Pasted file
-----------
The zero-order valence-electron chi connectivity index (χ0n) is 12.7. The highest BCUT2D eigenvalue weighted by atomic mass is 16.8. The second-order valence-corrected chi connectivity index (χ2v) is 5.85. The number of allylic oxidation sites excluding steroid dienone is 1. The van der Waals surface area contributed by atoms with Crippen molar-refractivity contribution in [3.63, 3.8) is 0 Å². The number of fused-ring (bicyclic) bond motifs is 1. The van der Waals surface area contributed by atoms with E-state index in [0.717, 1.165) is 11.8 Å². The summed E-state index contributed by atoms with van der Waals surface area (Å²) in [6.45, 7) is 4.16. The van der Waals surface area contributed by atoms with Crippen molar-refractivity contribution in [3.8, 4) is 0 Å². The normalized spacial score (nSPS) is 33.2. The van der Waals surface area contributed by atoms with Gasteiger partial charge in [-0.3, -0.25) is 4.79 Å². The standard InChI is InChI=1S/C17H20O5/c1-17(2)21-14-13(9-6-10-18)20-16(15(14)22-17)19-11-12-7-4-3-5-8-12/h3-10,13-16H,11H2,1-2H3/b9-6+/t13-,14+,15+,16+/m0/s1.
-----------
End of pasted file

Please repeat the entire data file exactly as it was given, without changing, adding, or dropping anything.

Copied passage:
The zero-order valence-electron chi connectivity index (χ0n) is 12.7. The highest BCUT2D eigenvalue weighted by atomic mass is 16.8. The second-order valence-corrected chi connectivity index (χ2v) is 5.85. The number of allylic oxidation sites excluding steroid dienone is 1. The van der Waals surface area contributed by atoms with Crippen molar-refractivity contribution in [3.63, 3.8) is 0 Å². The number of fused-ring (bicyclic) bond motifs is 1. The van der Waals surface area contributed by atoms with E-state index in [0.717, 1.165) is 11.8 Å². The summed E-state index contributed by atoms with van der Waals surface area (Å²) in [6.45, 7) is 4.16. The van der Waals surface area contributed by atoms with Crippen molar-refractivity contribution in [3.8, 4) is 0 Å². The normalized spacial score (nSPS) is 33.2. The van der Waals surface area contributed by atoms with Gasteiger partial charge in [-0.3, -0.25) is 4.79 Å². The standard InChI is InChI=1S/C17H20O5/c1-17(2)21-14-13(9-6-10-18)20-16(15(14)22-17)19-11-12-7-4-3-5-8-12/h3-10,13-16H,11H2,1-2H3/b9-6+/t13-,14+,15+,16+/m0/s1.